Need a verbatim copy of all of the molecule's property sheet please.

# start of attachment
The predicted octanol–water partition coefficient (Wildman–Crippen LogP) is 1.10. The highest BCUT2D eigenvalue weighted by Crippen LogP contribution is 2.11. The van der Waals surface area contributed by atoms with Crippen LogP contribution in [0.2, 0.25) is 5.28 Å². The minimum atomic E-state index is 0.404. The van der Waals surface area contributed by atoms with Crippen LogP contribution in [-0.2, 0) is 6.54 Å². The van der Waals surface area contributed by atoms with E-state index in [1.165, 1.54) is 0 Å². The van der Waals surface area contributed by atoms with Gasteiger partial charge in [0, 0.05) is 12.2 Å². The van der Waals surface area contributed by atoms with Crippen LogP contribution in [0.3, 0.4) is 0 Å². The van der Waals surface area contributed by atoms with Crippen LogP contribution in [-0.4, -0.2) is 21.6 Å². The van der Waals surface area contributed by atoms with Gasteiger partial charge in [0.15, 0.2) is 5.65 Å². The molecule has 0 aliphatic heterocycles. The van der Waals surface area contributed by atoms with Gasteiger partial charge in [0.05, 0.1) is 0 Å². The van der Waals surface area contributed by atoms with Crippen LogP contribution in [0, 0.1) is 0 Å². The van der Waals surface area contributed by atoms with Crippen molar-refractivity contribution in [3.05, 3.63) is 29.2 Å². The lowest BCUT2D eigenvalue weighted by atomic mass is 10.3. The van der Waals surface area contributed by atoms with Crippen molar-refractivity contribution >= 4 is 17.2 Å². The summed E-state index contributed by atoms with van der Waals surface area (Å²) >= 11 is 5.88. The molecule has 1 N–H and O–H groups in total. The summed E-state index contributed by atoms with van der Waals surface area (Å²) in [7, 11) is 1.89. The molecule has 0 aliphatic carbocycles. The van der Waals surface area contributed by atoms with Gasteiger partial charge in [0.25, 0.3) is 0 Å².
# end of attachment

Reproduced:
The predicted octanol–water partition coefficient (Wildman–Crippen LogP) is 1.10. The highest BCUT2D eigenvalue weighted by Crippen LogP contribution is 2.11. The van der Waals surface area contributed by atoms with Crippen LogP contribution in [0.2, 0.25) is 5.28 Å². The minimum atomic E-state index is 0.404. The van der Waals surface area contributed by atoms with Crippen LogP contribution in [-0.2, 0) is 6.54 Å². The van der Waals surface area contributed by atoms with E-state index in [1.165, 1.54) is 0 Å². The van der Waals surface area contributed by atoms with Gasteiger partial charge in [0, 0.05) is 12.2 Å². The van der Waals surface area contributed by atoms with Crippen LogP contribution in [0.3, 0.4) is 0 Å². The van der Waals surface area contributed by atoms with Crippen LogP contribution in [-0.4, -0.2) is 21.6 Å². The van der Waals surface area contributed by atoms with Gasteiger partial charge in [0.15, 0.2) is 5.65 Å². The molecule has 0 aliphatic heterocycles. The van der Waals surface area contributed by atoms with Gasteiger partial charge in [0.05, 0.1) is 0 Å². The van der Waals surface area contributed by atoms with Crippen LogP contribution in [0, 0.1) is 0 Å². The van der Waals surface area contributed by atoms with Crippen molar-refractivity contribution in [3.05, 3.63) is 29.2 Å². The lowest BCUT2D eigenvalue weighted by atomic mass is 10.3. The van der Waals surface area contributed by atoms with Crippen molar-refractivity contribution >= 4 is 17.2 Å². The summed E-state index contributed by atoms with van der Waals surface area (Å²) >= 11 is 5.88. The molecule has 1 N–H and O–H groups in total. The summed E-state index contributed by atoms with van der Waals surface area (Å²) in [7, 11) is 1.89. The molecule has 0 aliphatic carbocycles. The van der Waals surface area contributed by atoms with Gasteiger partial charge in [0.25, 0.3) is 0 Å².